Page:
Bunnings UK to launch transactional website because of importance of 'digital engagement'

A Bunnings UK presentation in Milton Keynes heard that the Wesfarmers-owned 255-store chain is to launch a transactional website in the next 18 months.

UK managing director PJ Davis said: "Digital engagement is very important in the UK. We'll have a transactional website within 18 months."  

In Australia, Bunnings' website is non-transactional and is still the the sixth most viewed site in the country. But Davis said: "We have to in [the UK] market."

Speaking ahead of store visits for Australian investors, Davis said there was "uncertainty in the UK market. It's a washing machine at the moment. I wouldn't like to predict."

Wesfarmers bought Homebase in January 2016 for £340m and is spending £500m on transformations.

Davis said he also recognised that the UK market is "not pergola, deck or pool" but is "all about living inside".

He said the growth of non-specialists and heavy discounters B&M, The Range, Home Bargains, Poundland, Wilko and Ikea showed the potential of the market and that the trade and specialist market is growing strongly with retailers such as Selco and Toolstation.

Davis said he wants Bunnings UK to "service the width of the market from novice to professional".

Davis said he was targetting the serious DIY/renovator and not the tradesman, but they were welcome customers. He said there was a "broad assortment" but "if we try and become all things to everyone, we'll fail".

He said he was also "seeing consolidation" in large garden centres such as Wyevale and Dobbies.

Davis said Homebase was "seen to be over-priced" and its "high-low pricing" model meant customers were waiting for sales at Homebase, which has had an impact on returns. 

He said Homebase had "very low stock positions" and was "unreliable on stock" with a "very narrow demographical focus", "low trading hours" and "low service intensity".

The first Bunnings UK pilot, at St Albans, opened on 2 February, repositioned as "always lowest prices, not 'price offs'".

Davis said it had been a good weather to start the season as Bunnings moves into core home improvement and gardening out of soft furnishings and concessions. He said now the centres had plenty of space for home improvement and garden.

He added: "I don't pretend for one moment that outdoor living is as significant in the UK as in Australia but we have had more success with barbecue and garden furniture than we originally expected" over the "dark months" of the winter. But he admitted there was probably too much stock carried through that season in some areas. He said post 1 October, sales had been good in outdoor living, which suggests Bunnings are seeing or bringing change to UK buying patterns.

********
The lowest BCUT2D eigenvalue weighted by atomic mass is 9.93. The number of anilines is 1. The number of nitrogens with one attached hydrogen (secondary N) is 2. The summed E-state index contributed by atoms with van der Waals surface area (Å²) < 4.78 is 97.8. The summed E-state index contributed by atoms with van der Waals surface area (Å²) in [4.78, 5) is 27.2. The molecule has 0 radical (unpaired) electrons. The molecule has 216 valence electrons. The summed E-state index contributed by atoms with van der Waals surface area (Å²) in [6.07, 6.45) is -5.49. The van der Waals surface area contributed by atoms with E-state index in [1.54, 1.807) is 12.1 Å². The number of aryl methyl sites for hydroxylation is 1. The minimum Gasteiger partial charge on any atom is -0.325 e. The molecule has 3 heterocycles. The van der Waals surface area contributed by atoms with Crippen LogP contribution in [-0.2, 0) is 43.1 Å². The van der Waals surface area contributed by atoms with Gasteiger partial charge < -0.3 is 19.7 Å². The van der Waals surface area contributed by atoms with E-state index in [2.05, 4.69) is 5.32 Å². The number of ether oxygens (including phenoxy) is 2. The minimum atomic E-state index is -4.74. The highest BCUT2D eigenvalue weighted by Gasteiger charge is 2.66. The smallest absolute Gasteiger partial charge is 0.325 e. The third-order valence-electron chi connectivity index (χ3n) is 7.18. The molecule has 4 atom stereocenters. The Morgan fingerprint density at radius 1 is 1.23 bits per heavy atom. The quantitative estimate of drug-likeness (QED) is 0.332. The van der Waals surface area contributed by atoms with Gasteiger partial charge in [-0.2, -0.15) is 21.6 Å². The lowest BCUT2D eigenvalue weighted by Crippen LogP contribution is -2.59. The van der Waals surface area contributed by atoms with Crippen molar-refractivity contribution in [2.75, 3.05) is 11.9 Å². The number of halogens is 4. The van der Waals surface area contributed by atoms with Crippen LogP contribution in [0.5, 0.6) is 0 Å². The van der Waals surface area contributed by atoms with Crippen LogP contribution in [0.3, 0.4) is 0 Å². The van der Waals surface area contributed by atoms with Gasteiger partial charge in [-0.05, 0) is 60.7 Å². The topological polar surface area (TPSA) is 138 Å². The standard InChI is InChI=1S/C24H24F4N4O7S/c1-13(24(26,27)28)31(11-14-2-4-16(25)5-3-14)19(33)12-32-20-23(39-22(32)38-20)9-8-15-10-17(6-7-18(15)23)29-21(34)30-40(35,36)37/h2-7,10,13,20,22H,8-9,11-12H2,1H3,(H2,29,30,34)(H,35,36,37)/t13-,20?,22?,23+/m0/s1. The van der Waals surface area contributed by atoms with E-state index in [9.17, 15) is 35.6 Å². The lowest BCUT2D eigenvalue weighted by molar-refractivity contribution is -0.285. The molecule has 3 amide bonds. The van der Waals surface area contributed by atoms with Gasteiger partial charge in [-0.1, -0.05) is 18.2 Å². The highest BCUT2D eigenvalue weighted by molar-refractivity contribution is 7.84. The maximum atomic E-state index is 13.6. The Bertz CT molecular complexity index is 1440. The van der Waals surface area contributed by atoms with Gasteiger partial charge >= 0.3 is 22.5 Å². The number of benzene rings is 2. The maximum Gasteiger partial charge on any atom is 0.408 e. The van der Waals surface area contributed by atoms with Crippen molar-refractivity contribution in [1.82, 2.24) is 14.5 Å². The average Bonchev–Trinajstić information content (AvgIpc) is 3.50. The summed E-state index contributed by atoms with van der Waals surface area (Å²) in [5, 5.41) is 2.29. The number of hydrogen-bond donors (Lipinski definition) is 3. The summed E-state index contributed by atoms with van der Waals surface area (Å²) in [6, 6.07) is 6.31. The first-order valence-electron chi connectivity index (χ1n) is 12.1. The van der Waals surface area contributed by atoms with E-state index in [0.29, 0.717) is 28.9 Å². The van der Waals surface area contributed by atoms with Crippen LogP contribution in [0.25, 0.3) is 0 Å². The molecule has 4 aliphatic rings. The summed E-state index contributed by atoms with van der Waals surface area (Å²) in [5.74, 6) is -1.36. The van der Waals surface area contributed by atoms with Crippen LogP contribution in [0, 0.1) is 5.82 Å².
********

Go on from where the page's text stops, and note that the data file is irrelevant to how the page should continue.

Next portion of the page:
Davis said it was taking time to build the Australian high performance staff culture but separation from Home Retail Group was "well-advanced". He said now the centres had plenty of space for home improvement and garden.

He said home delivery with 320 white vans was underway and not centralised anymore: "Outdoor furniture and barbecues are very much home delivery products-that will be tested."

St Albans has 30,000 skus, up 12,000, in a 67,000sqft store. A smaller St Albans store will re-open as a Bunnings Warehouse in three weeks (late March/early April), then Hemel Hempstead and Milton Keynes by 30 June and six more by the end of the year.

Davis said in its first 4-5 weeks he was "very pleased" with St Albans.

He said Bunnings UK is "recovering space" from goods inwards, concessions and garden centres for more SKUs. Covered outside areas will help sell more landscaping, he added.

Davis repeated his "lowest price, widest range, best service" mantra as a "clear position for customers".

He says the £38bn UK market is "fragmented" with less than 15 per cent with the two biggest players.

Davis says Bunnings UK must be ready for "micro seasons" and that Matt Tyson, ex B&Q, on Bunnings advisory board, is helping him recognise them; "We have got to be more flexible."

Australian analysts questioned Davis on Bunnings UK's recent loss of £28m in its set-up phase. He said set-up and separation costs had been large. 

Davis said there had been £13m non-operational costs such as concession exits and £5m "intangibles".

He said there was a "washing machine" effect $5m intangibles.

He said in reply to questions on Brexit and exchange rate impacts that more than 50% of stock is overseas-sourced though "plants are grown locally"

Bunnings UK has moved kitchen manufacture to Italy, and stopped installations. He said there had been some loss of volumes on kitchen and bathroom. One analyst, David Errington, questioned whether Bunnings UK would reduce to just being a garden centrw without strength in those areas.

He said inflation would mean prices would not fall and that "markets set prices" and "its about value".

Davis said there were high fixed costs in the UK so volume is very important.

He said stock density was higher than Australia because outdoor living needs a lot of space there.

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